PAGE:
Below are articles about Stanly County or about the whole metropolitan region.
How can the Charlotte region prepare for the thousands of new jobs and houses expected to come here? RealityCheck2050, part of the CONNECT process, let regional participants develop their own versions of the future. (Photo: Melissa Currie)
A moody night-time shot of a more than 200-year-old house outside Huntersville, and a sliver of a moon over uptown Charlotte. Those photos, by Kevin J. Beaty, were what cinched top honors in PlanCharlotte.org's one-year anniversary photo contest. (Photo: Kevin J. Beaty)
What places in our region have a hold on your heart? For our first anniversary, PlanCharlotte.org is sponsoring a photo contest for our readers. (Photo: Nancy Pierce)
Just west of the Yadkin-Pee Dee River, a start-up farm and food council is emerging with a vision to fill small farmers’ wallets with money and the Charlotte region’s plates with local food.
How much are homes in your neighborhood worth? The era of upside-down mortgages and foreclosures has left homeowners across the country anxious about home values – theirs and their neighbors'. In the midst of this housing market upheaval, explosive growth in the Charlotte region has reshaped residential patterns.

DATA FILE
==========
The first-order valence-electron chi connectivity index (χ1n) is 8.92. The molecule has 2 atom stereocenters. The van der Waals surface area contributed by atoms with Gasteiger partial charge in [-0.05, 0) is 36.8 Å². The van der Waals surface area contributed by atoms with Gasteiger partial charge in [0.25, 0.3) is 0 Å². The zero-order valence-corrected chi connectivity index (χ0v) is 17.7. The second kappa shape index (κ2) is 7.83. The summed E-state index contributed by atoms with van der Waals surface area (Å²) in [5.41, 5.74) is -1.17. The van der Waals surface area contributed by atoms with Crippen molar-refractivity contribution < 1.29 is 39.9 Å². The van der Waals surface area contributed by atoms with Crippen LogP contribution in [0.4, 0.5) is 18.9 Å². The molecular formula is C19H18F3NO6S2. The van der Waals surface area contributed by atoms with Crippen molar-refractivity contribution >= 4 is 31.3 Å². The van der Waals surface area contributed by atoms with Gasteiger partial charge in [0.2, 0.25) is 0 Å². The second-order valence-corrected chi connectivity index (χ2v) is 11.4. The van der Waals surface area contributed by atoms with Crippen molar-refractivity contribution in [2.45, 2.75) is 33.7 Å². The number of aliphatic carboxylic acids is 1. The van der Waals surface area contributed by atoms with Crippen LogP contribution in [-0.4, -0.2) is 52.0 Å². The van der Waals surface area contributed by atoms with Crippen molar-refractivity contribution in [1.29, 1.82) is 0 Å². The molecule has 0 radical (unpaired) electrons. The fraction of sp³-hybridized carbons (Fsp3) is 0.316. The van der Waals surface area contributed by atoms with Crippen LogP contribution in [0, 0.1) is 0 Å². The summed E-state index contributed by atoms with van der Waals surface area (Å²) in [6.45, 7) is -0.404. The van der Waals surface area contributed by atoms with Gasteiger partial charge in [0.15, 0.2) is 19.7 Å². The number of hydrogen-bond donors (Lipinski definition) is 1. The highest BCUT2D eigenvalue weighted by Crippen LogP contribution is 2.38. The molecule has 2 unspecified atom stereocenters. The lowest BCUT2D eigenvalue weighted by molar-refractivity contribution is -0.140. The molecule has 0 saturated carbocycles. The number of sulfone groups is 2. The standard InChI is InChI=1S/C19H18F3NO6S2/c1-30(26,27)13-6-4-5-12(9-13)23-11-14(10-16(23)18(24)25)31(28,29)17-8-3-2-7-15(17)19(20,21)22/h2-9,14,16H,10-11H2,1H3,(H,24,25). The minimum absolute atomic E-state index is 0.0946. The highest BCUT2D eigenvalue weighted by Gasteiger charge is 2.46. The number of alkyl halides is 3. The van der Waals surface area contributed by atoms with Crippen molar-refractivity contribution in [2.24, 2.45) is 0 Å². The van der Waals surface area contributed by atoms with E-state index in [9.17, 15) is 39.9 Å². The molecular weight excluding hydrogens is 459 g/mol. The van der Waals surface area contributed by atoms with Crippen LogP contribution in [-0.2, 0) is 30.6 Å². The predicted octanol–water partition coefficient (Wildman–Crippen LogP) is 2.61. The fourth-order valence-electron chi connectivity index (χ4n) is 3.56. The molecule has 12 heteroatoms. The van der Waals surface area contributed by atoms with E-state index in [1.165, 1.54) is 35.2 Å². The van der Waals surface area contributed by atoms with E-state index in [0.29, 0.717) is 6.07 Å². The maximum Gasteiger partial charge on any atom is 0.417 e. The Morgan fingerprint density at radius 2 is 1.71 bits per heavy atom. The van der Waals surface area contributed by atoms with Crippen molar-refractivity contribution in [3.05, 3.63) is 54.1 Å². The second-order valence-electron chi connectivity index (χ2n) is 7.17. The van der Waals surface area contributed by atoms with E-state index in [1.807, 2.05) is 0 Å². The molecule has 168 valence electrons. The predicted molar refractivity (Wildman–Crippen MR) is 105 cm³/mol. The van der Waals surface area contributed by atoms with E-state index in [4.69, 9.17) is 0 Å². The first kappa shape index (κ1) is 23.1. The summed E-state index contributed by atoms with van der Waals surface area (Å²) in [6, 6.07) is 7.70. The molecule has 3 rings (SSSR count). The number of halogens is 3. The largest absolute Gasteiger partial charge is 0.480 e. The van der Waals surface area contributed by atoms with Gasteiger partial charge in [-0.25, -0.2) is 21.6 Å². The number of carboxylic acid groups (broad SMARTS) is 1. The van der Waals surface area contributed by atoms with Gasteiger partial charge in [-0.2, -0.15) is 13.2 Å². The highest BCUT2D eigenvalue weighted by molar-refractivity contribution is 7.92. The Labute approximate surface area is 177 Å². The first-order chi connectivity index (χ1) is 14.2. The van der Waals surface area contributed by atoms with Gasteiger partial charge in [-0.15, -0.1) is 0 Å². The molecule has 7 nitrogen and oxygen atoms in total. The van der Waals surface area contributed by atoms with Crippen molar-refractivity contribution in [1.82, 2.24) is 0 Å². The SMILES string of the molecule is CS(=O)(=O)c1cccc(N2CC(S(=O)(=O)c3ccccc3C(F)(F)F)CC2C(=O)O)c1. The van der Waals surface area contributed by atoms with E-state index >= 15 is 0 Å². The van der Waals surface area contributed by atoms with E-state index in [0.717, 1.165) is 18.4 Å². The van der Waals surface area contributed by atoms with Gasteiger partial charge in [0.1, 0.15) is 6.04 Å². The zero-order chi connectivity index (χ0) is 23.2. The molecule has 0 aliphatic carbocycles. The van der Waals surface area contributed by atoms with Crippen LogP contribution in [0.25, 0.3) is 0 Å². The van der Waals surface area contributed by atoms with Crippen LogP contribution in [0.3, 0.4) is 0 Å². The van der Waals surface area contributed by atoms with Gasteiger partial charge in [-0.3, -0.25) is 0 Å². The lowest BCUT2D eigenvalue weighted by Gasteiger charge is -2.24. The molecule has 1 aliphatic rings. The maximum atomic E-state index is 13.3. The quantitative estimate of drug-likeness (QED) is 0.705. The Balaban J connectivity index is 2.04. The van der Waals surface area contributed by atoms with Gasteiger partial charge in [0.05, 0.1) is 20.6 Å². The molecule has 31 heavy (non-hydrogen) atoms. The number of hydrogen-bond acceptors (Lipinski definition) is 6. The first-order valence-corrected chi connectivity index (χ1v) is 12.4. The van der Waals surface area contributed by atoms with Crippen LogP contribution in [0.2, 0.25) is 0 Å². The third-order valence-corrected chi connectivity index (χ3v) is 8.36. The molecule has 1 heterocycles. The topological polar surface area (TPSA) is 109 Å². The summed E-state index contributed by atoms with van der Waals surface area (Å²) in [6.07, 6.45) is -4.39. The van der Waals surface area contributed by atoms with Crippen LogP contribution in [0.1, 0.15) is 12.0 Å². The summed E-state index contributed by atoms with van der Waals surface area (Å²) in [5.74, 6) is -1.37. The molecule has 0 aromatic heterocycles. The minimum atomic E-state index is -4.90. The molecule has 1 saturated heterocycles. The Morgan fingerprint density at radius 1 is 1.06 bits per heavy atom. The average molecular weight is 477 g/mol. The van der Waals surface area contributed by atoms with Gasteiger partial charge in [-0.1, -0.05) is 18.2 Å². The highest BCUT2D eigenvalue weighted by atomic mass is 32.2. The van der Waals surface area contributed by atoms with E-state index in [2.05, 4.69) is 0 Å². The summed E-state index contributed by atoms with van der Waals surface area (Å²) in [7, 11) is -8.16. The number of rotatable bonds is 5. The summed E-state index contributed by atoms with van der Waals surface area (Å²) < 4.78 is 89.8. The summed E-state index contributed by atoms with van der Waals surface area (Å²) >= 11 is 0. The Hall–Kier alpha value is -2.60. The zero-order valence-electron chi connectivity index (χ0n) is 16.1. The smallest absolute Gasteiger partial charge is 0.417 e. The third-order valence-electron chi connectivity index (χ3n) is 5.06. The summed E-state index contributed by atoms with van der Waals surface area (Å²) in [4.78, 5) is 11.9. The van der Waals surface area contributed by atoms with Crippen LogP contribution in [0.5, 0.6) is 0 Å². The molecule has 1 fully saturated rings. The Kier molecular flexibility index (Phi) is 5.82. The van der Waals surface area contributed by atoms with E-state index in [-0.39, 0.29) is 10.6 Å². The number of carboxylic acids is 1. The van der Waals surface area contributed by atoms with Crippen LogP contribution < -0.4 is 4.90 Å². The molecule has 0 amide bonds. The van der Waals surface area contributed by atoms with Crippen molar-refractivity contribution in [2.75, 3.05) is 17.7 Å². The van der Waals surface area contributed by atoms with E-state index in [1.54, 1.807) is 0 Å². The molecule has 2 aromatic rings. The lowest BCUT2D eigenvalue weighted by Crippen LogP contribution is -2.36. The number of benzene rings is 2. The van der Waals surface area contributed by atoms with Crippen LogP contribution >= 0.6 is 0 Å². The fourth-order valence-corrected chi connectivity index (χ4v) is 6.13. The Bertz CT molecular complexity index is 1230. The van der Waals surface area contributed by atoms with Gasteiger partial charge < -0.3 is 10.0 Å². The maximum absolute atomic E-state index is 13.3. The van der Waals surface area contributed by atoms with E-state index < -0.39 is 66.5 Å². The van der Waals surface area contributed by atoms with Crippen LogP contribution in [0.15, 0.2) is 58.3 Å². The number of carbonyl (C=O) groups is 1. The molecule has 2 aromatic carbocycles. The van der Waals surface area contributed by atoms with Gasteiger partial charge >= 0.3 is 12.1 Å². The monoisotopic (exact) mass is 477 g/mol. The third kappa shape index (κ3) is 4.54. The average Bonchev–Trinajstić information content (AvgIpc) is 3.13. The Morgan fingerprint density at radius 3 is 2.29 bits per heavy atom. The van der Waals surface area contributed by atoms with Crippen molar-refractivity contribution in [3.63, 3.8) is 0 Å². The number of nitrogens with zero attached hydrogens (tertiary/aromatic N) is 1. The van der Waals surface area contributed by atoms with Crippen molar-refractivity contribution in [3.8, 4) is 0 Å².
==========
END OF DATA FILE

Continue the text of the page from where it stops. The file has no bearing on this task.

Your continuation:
Looking at where some upscale retail companies locate provides a way of highlighting income and demographic disparities. Charlotte's Starbucks-free, Panera-free and Harris Teeter-free zones coincide with the city's highest-poverty neighborhoods. The same holds true, by and large, for much of the state.
At a rural crossroads 30 miles from Charlotte, an experiment is under way that could reshape the national retail landscape. Walmart, famous for its ubiquitous supercenters averaging 185,000 square feet, is testing a much smaller, 15,000-square-foot format called a Walmart Express Store in the Stanly County town of Richfield, population 516.
Recent headlines have trumpeted the U.S. Census finding that between 2000 and 2010, the Charlotte “urbanized area” was the nation’s fastest growing among areas with 1 million or more people. But it also highlighted the inconsistent, even chaotic, differences in how the so-called Charlotte region is defined.
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